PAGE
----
Cox is one of many public intellectuals, whose reasoned ideas have an enormous impact on a broad swath of society, and he practices what he preaches. His BBC productions the Wonders of the Solar System in 2010, named best documentary series of the year, was followed up by the Wonders of the Universe in 2012. They have both attracted and inspired already a whole new generation of stargazers and prospective scientists. Cox was appointed Officer of the Order of the British Empire (OBE) in the Queen’s 2010 Birthday Honours for services to science.
On 15 March 2011, Cox won Best Presenter and Best Science/Natural History program by the Royal Television Society for Wonders of the Universe. On March 25, 2011, Cox won twice at the Broadcasting Press Guild Awards for ‘Best Performer’ in a non-acting role, while Wonders of the Solar System was named best documentary series of 2010.
Sir Patrick Knight awarded him the Institute of Physics President’s medal on October 3, 2012, following which he gave the speech on the value of education in science and the need to invest more in future generations of scientists that attracted so much attention.
He’s an excellent communicator, which has been proven in some of the interviews he has been involved in on popular television shows like the Graham Norton Show in England in 2011. He appeared alongside Sigourney Weaver thanking her for inspiring much of his own journey, through her involvement in the world of sci-fi.
In October 2012 Cox was awarded an honorary Doctorate at the Open University. He is brilliantly bringing back into present focus, the fervor and fever that surrounded science and engineering during the space race in the 60’s in America, when generations of children and young adults were inspired to learn and grow their knowledge.
Winning a ticket to Sydney to the Opera House for November’s landmark conversations down under seems to be the only avenue now open for those wanting to attend, which is sure to inspire a great deal of competition. http://www.bbcaustralia.com/briancox
“If people don’t have an understanding of what science is and what scientists do, then they can tend to think that global warming, for example, is just a matter of opinion.”**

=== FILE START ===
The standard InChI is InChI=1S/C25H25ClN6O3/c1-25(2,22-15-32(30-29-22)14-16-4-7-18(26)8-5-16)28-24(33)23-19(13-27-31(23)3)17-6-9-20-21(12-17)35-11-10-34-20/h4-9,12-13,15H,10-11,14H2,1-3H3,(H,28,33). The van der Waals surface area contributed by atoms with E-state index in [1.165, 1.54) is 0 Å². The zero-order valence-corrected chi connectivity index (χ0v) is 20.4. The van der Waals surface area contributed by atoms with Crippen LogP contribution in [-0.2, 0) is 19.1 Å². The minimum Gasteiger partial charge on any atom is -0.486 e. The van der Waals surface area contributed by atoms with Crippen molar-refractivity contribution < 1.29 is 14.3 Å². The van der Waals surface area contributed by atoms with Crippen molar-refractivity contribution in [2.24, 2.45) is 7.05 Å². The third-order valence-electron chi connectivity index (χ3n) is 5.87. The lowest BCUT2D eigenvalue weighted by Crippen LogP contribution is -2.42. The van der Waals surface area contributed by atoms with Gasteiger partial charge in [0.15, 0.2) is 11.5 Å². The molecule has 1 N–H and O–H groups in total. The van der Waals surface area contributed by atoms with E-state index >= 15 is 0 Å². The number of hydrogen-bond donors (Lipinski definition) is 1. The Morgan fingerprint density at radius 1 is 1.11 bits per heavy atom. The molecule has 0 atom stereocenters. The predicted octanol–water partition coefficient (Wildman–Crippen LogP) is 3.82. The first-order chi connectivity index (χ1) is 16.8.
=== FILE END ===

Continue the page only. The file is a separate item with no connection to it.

In 1963 when the Beatles were singing Love Me Do Brian Cox was still a twinkle in his father’s eye. By July 1969, when he was not yet one year old and sitting on his mother’s knee Neil Armstrong was taking one giant leap for mankind.
If in the future we are all called upon to help governments make decisions about science and technology, then we all need to be better informed and scientifically literate to aid the process. Its certainly great to know that the X generation’s boy wonder Professor Brian Cox is on our case.
He is certainly on ‘top of the world’ in more ways than one, an impressive individual, a splendid advocate for science and, quite literally, the hottest ticket in town.
**Brian Cox in Seed Magazine
BRIAN COX TV APPEARANCES & SERIES
|2005||Einstein’s Equation of Life and Death||Himself||BBC’s Horizon series|
|2005||Einstein’s Unfinished Symphony||Himself||BBC’s Horizon series|
|2007||The Six Billion Dollar Experiment||Himself||BBC’s Horizon series|
|2008||The Big Bang Machine||Presenter|
|What on Earth is Wrong with Gravity||Presenter||BBC’s Horizon series|
|Do You Know What Time It Is||Presenter||BBC’s Horizon series|
|2009||Can we Make a Star on Earth||Presenter||BBC’s Horizon series|
|2010||Wonders of the Solar System||Presenter|
|Dani’s House||Himself||Use Your Noodle|
|Would I Lie to You?||Panellist|
|QI||Panellist||Series I, Episode 7 “Incomprehensible”|
|Wonders of the Universe||Presenter|
|A Night With The Stars||Presenter|
|The One Show||Guest|
|The Graham Norton Show||Guest||Series 8, Episode 16|
|Wonders of Life||Presenter|
|The Jonathan Ross Show||Guest|
|Doctor Who||Himself||“The Power of Three“|